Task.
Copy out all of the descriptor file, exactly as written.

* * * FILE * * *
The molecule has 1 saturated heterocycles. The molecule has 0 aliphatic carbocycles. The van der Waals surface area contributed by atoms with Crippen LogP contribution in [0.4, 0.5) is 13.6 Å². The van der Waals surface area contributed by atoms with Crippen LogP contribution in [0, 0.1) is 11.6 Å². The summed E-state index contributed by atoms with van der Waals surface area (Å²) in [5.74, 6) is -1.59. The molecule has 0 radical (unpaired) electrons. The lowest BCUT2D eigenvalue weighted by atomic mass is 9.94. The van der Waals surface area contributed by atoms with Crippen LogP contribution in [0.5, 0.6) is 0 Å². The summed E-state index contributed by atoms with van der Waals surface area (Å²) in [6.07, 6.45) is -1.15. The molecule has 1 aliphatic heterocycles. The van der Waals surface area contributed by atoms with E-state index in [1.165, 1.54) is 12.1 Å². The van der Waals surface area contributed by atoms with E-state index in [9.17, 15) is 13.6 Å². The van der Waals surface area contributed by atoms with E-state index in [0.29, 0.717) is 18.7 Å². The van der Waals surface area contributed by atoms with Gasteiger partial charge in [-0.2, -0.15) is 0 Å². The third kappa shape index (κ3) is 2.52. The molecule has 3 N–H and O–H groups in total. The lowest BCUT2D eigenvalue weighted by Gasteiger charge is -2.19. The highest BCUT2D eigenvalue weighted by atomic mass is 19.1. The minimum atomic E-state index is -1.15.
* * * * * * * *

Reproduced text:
The molecule has 1 saturated heterocycles. The molecule has 0 aliphatic carbocycles. The van der Waals surface area contributed by atoms with Crippen LogP contribution in [0.4, 0.5) is 13.6 Å². The van der Waals surface area contributed by atoms with Crippen LogP contribution in [0, 0.1) is 11.6 Å². The summed E-state index contributed by atoms with van der Waals surface area (Å²) in [5.74, 6) is -1.59. The molecule has 0 radical (unpaired) electrons. The lowest BCUT2D eigenvalue weighted by atomic mass is 9.94. The van der Waals surface area contributed by atoms with Crippen LogP contribution in [0.5, 0.6) is 0 Å². The summed E-state index contributed by atoms with van der Waals surface area (Å²) in [6.07, 6.45) is -1.15. The molecule has 1 aliphatic heterocycles. The van der Waals surface area contributed by atoms with E-state index in [1.165, 1.54) is 12.1 Å². The van der Waals surface area contributed by atoms with E-state index in [9.17, 15) is 13.6 Å². The van der Waals surface area contributed by atoms with E-state index in [0.29, 0.717) is 18.7 Å². The van der Waals surface area contributed by atoms with Gasteiger partial charge in [-0.2, -0.15) is 0 Å². The third kappa shape index (κ3) is 2.52. The molecule has 3 N–H and O–H groups in total. The lowest BCUT2D eigenvalue weighted by Gasteiger charge is -2.19. The highest BCUT2D eigenvalue weighted by atomic mass is 19.1. The minimum atomic E-state index is -1.15.